Central nervous system (CNS) infections cause significant morbidity and mortality, especially in low-resource settings. The Global Burden of Disease study reported an estimated 2.82 million cases of meningitis globally with 318,400 deaths in 2016 [1]. CNS infections can present in several clinical syndromes, most frequently meningitis, followed by encephalitis, brain abscesses and myelitis [2, 3].

There are many barriers in the diagnosis and treatment of CNS infections: initial signs and symptoms are often nonspecific, leading to patient and doctor delays; physicians may be reluctant to perform diagnostic lumbar punctures (LPs); cerebral imaging, CSF analysis and specific microbiological tests are often unavailable, especially in resource-limited settings; and even with appropriate diagnostic modalities and appropriate treatment, morbidity and mortality remain high. Further context-specific research is needed to understand these barriers and take targeted actions to improve diagnosis, treatment and patient outcomes [4].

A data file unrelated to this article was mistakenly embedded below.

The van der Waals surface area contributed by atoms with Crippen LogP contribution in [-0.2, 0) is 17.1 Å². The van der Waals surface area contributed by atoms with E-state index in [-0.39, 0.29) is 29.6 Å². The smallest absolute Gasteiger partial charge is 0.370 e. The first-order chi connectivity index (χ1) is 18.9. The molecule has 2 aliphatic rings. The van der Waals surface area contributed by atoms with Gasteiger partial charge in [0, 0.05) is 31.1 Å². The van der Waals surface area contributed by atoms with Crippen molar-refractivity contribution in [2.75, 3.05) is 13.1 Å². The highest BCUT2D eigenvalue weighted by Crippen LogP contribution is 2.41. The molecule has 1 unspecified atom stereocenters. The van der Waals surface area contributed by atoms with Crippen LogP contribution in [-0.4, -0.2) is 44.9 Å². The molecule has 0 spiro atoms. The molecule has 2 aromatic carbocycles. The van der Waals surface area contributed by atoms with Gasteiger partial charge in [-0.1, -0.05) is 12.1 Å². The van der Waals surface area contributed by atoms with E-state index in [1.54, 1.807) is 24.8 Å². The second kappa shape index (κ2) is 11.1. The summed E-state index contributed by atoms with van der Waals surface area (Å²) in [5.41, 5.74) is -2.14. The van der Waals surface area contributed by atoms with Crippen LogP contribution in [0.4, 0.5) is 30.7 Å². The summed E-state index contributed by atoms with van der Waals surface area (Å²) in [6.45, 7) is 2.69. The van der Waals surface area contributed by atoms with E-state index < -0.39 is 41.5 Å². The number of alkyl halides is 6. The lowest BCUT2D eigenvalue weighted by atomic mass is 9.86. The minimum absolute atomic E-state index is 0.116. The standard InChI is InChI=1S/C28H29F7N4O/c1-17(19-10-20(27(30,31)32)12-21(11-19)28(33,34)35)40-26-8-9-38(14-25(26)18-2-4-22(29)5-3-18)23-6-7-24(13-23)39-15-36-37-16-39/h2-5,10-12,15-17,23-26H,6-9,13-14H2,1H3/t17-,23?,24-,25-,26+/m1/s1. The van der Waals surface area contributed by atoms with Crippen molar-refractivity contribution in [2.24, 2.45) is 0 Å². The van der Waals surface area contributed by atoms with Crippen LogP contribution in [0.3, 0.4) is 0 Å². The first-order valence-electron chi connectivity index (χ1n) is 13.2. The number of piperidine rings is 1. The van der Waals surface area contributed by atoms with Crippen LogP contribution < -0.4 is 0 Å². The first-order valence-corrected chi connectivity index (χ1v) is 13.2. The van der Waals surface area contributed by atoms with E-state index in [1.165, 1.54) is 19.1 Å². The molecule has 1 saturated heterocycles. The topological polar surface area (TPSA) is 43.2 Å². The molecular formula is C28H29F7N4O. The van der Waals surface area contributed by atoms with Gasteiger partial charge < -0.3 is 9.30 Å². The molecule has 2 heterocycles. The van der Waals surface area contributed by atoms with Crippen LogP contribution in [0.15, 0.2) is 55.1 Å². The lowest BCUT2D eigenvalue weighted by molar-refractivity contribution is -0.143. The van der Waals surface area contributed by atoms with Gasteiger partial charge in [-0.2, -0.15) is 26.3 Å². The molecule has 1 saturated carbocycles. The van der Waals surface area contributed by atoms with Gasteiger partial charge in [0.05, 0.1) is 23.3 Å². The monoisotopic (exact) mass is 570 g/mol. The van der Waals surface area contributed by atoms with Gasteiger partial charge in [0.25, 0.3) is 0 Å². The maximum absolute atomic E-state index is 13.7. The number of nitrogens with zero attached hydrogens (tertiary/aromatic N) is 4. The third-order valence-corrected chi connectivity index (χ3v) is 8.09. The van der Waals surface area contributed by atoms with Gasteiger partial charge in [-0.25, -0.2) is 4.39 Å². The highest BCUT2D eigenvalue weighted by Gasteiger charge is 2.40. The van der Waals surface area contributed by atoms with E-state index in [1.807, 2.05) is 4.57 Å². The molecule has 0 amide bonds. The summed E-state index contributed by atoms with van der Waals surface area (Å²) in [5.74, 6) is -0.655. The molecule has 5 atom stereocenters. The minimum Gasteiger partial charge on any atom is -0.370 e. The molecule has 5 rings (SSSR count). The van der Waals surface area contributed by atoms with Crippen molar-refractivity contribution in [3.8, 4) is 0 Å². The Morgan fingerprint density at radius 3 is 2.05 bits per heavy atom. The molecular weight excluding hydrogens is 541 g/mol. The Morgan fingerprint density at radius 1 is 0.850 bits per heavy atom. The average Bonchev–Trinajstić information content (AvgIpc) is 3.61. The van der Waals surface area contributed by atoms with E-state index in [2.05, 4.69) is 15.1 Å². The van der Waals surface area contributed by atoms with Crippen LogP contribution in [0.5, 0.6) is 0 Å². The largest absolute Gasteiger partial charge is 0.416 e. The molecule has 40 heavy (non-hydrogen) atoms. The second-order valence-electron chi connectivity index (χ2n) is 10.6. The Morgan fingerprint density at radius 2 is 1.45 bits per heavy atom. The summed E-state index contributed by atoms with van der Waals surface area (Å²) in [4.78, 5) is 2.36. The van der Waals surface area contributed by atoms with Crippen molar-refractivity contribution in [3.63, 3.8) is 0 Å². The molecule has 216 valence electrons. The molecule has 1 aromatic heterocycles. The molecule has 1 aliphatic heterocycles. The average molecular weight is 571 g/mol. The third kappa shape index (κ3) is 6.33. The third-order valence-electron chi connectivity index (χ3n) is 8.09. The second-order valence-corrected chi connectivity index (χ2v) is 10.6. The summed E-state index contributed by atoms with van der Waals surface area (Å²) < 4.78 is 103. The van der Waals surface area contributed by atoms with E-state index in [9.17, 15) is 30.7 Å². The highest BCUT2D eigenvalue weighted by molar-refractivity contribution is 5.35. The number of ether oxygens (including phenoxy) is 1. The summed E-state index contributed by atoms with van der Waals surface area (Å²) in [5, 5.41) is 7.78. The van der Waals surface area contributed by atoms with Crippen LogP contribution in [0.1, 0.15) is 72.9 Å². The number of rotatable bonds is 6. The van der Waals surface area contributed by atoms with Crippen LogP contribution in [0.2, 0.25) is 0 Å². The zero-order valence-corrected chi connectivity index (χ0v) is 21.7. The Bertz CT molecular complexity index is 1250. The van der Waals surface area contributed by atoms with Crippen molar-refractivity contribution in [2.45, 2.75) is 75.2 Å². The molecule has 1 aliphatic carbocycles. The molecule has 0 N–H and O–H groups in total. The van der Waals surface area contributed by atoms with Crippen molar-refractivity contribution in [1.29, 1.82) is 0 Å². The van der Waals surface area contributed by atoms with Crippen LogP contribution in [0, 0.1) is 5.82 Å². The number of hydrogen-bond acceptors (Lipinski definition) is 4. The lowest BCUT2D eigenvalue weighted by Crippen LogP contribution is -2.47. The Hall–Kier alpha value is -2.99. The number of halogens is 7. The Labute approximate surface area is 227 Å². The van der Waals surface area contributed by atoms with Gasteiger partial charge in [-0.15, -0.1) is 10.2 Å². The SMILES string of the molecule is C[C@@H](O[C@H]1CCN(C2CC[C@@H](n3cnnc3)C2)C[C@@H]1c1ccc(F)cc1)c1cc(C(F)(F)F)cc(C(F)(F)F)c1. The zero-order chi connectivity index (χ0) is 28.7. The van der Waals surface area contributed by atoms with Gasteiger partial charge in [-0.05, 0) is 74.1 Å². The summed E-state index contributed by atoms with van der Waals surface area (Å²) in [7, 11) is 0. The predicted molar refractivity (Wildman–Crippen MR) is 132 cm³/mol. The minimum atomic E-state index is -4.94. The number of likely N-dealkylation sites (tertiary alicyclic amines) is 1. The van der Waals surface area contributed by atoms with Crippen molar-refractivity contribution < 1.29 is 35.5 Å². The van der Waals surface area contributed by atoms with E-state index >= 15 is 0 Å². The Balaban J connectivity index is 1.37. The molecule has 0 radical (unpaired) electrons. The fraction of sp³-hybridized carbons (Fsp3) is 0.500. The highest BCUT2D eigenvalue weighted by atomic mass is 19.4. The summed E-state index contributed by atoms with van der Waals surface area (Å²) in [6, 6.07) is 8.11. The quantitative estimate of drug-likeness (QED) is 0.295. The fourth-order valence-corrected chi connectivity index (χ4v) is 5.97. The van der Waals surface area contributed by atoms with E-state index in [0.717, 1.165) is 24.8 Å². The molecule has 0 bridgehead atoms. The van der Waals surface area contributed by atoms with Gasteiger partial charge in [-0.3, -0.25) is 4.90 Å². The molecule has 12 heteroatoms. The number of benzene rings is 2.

Indonesia, a lower-middle-income country with the world’s fourth largest population (275 million), continues to have a high burden of infectious diseases. Little is known regarding the etiology, management and outcomes of CNS infections and their association with the rising number of HIV cases in the country. Previous studies have been limited due to the relatively small number of participants being from a single center and/or focused on one specific pathogen [2, 5,6,7,8,9].

To address these knowledge gaps, we conducted a prospective cohort study in two large referral hospitals to examine the clinical presentation, etiology, treatment and outcome of patients with suspected CNS infections. As diagnosing CNS infections is difficult and timely treatment is vital, we also examined how clinical diagnosis evolved over time in these patients.


Study design and setting